The majority of Minnesota investors make their stock market investment decisions largely on the basis of their “gut feelings” about what to own over the long term.
The problem is that most individual investors are not investment professionals. For that reason, most individuals have absolutely no business making investment decisions based on their limited investment management experience.
My teen age daughter can tell real designer clothes versus cheap versions of the same product. Even at her young age, my daughter is an experienced and analytical shopper of merchandise. She can make better retail merchandise buying decisions than I can because that is her area of expertise and experience. Her shopping intuition and analytical ability are far superior to mine.
Lawyers know more about the law; doctors know more about health issues; and life insurance agents know the cheapest and best life insurance to own. Everyone is an expert in their own profession today.
In the Malcolm Gladwell book Blink, the author writes about the fact that experts have a depth and breadth of knowledge that helps them make snap judgments that are often very accurate. He also states that the gut reactions of novices are not based on the same body of knowledge.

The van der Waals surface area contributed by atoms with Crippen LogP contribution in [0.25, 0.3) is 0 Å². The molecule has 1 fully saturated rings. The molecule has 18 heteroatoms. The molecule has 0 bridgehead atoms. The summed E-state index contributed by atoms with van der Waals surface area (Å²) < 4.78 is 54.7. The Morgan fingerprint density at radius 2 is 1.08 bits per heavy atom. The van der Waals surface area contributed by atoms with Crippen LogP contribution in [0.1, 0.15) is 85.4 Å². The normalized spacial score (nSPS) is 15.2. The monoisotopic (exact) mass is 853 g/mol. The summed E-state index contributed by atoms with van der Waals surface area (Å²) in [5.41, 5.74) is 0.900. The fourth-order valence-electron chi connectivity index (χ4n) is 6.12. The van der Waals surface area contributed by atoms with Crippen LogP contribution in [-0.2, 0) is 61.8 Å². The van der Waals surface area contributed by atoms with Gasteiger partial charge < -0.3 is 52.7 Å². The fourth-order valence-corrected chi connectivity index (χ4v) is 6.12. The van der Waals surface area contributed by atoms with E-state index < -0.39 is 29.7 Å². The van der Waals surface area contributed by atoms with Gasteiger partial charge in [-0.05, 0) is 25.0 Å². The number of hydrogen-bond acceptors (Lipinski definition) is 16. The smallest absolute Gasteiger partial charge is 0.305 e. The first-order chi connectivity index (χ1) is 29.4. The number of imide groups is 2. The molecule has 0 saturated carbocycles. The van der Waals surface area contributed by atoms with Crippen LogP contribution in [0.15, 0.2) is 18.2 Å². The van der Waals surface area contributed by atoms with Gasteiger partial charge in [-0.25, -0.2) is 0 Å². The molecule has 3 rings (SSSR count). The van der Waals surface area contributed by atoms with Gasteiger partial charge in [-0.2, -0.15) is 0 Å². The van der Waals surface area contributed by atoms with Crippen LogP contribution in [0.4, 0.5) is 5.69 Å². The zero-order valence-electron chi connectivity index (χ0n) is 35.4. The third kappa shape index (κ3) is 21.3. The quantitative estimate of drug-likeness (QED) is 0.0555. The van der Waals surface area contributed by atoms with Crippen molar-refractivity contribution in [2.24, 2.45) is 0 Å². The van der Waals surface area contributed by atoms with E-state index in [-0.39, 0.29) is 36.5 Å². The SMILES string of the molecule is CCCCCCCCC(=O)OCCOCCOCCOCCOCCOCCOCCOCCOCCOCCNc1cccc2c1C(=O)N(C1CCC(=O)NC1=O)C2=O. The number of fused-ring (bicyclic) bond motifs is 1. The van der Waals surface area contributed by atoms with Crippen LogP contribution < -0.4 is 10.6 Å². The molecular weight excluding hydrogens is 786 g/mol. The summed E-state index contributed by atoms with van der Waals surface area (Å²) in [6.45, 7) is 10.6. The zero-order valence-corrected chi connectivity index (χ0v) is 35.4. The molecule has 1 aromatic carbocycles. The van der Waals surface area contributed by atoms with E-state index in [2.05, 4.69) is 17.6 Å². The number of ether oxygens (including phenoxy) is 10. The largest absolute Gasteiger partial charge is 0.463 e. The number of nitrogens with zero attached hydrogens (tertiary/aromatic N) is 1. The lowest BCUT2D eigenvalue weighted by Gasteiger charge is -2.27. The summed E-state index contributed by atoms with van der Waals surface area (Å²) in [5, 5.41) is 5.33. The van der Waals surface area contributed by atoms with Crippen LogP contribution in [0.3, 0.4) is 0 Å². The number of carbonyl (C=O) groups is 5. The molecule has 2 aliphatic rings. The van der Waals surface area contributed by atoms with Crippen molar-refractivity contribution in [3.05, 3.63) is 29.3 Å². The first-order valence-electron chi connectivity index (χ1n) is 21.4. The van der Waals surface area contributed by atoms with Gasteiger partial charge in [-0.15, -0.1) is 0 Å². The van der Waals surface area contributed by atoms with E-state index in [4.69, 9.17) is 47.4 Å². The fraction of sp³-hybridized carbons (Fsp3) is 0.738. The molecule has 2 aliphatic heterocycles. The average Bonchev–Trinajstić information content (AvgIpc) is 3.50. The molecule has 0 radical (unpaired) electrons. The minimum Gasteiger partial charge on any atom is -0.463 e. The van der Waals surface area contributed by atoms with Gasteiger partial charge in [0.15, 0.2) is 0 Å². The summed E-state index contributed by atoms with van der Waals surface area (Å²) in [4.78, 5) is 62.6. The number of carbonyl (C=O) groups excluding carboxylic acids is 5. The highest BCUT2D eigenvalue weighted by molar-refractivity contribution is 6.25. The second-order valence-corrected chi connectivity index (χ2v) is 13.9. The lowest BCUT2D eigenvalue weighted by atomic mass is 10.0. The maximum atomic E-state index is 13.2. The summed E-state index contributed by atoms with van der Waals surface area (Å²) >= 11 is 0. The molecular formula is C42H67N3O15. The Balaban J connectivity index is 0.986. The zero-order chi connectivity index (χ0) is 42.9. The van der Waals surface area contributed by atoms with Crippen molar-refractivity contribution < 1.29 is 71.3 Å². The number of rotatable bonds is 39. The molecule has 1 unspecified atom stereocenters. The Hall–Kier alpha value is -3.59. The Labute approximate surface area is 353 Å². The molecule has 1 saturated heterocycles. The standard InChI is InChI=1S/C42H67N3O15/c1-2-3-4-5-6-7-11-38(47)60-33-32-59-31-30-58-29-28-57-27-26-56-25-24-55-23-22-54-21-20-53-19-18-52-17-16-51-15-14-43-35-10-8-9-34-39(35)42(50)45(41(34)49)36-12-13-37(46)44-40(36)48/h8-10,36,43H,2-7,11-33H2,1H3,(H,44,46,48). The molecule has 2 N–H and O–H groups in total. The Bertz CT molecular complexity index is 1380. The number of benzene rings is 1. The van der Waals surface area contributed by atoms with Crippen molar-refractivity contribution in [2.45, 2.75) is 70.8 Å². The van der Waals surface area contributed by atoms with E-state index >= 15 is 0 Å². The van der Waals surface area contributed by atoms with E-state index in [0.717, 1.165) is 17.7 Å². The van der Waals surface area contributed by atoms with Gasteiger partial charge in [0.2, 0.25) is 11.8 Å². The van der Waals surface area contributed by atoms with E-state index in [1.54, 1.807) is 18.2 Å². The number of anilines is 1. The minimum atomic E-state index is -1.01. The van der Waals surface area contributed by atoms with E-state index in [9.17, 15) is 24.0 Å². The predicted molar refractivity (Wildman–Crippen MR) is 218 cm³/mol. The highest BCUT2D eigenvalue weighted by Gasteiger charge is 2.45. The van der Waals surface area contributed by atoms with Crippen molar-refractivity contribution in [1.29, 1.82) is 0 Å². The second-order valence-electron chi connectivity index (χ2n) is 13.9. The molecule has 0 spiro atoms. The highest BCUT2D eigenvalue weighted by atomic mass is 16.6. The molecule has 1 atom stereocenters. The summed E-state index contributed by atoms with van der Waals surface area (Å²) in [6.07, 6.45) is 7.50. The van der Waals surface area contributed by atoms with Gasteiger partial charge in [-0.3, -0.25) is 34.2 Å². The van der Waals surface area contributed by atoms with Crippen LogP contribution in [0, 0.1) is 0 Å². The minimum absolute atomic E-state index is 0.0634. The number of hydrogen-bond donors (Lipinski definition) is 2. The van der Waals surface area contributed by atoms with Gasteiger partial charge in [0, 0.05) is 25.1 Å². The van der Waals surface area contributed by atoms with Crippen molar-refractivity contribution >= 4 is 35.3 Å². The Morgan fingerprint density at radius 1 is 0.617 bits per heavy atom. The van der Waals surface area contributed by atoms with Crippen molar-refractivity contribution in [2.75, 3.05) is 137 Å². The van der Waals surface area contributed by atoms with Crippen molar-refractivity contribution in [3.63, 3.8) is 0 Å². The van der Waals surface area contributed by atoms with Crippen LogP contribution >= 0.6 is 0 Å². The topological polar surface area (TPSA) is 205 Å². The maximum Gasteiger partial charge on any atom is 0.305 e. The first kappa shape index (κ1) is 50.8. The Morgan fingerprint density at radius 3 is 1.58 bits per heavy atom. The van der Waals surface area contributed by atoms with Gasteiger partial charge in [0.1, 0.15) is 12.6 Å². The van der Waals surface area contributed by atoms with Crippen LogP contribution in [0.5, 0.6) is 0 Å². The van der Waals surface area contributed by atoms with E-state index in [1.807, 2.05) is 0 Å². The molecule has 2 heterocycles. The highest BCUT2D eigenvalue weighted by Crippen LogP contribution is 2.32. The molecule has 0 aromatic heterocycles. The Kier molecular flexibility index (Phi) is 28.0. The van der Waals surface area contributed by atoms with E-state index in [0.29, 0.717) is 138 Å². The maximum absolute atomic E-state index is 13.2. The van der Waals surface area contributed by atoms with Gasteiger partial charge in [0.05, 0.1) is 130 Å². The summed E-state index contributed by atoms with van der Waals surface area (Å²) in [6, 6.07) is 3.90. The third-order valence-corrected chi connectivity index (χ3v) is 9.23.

Is it then any wonder that most of the investment management decisions made by non professional investors are more likely to be wrong over the long-term?
Anyone can get lucky on what to buy or when to sell stock market investments over the very short term. But the more times investment management decisions need to be made, the more likely it is that those decisions will pale in performance to those of an investment professional.
With the U.S. stock markets more volatile again, it might be a good idea to think about getting a second opinion on what you current own from an experienced investment professional. Understand the amount of stock market risk you are taking now before you have to make your next stock market decision.
Lager & Company, Inc